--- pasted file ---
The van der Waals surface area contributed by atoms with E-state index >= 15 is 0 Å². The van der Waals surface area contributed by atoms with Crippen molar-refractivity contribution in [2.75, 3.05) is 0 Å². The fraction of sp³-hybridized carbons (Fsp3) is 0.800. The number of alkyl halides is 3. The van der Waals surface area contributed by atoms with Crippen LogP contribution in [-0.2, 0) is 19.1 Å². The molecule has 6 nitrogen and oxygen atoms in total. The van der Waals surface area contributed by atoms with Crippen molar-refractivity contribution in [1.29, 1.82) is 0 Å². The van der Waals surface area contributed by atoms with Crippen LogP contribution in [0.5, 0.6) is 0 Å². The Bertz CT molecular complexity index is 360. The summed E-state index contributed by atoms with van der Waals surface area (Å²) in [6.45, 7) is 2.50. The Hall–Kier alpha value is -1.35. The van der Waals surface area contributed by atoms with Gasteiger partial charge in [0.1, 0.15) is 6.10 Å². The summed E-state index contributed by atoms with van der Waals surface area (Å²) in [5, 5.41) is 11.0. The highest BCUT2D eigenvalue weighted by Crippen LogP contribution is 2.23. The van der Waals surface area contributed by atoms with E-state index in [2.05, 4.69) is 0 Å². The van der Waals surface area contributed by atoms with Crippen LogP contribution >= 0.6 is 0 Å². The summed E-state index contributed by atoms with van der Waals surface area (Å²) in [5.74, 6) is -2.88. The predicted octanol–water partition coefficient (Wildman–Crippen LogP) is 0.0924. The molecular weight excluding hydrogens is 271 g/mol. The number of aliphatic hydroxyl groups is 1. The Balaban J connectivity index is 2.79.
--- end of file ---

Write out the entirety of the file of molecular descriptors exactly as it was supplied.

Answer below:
The van der Waals surface area contributed by atoms with E-state index >= 15 is 0 Å². The van der Waals surface area contributed by atoms with Crippen molar-refractivity contribution in [2.75, 3.05) is 0 Å². The fraction of sp³-hybridized carbons (Fsp3) is 0.800. The number of alkyl halides is 3. The van der Waals surface area contributed by atoms with Crippen LogP contribution in [-0.2, 0) is 19.1 Å². The molecule has 6 nitrogen and oxygen atoms in total. The van der Waals surface area contributed by atoms with Crippen molar-refractivity contribution in [1.29, 1.82) is 0 Å². The van der Waals surface area contributed by atoms with Crippen LogP contribution in [0.5, 0.6) is 0 Å². The Bertz CT molecular complexity index is 360. The summed E-state index contributed by atoms with van der Waals surface area (Å²) in [6.45, 7) is 2.50. The Hall–Kier alpha value is -1.35. The van der Waals surface area contributed by atoms with Gasteiger partial charge in [0.1, 0.15) is 6.10 Å². The summed E-state index contributed by atoms with van der Waals surface area (Å²) in [5, 5.41) is 11.0. The highest BCUT2D eigenvalue weighted by Crippen LogP contribution is 2.23. The van der Waals surface area contributed by atoms with E-state index in [2.05, 4.69) is 0 Å². The van der Waals surface area contributed by atoms with Crippen LogP contribution >= 0.6 is 0 Å². The summed E-state index contributed by atoms with van der Waals surface area (Å²) in [5.74, 6) is -2.88. The predicted octanol–water partition coefficient (Wildman–Crippen LogP) is 0.0924. The molecular weight excluding hydrogens is 271 g/mol. The number of aliphatic hydroxyl groups is 1. The Balaban J connectivity index is 2.79.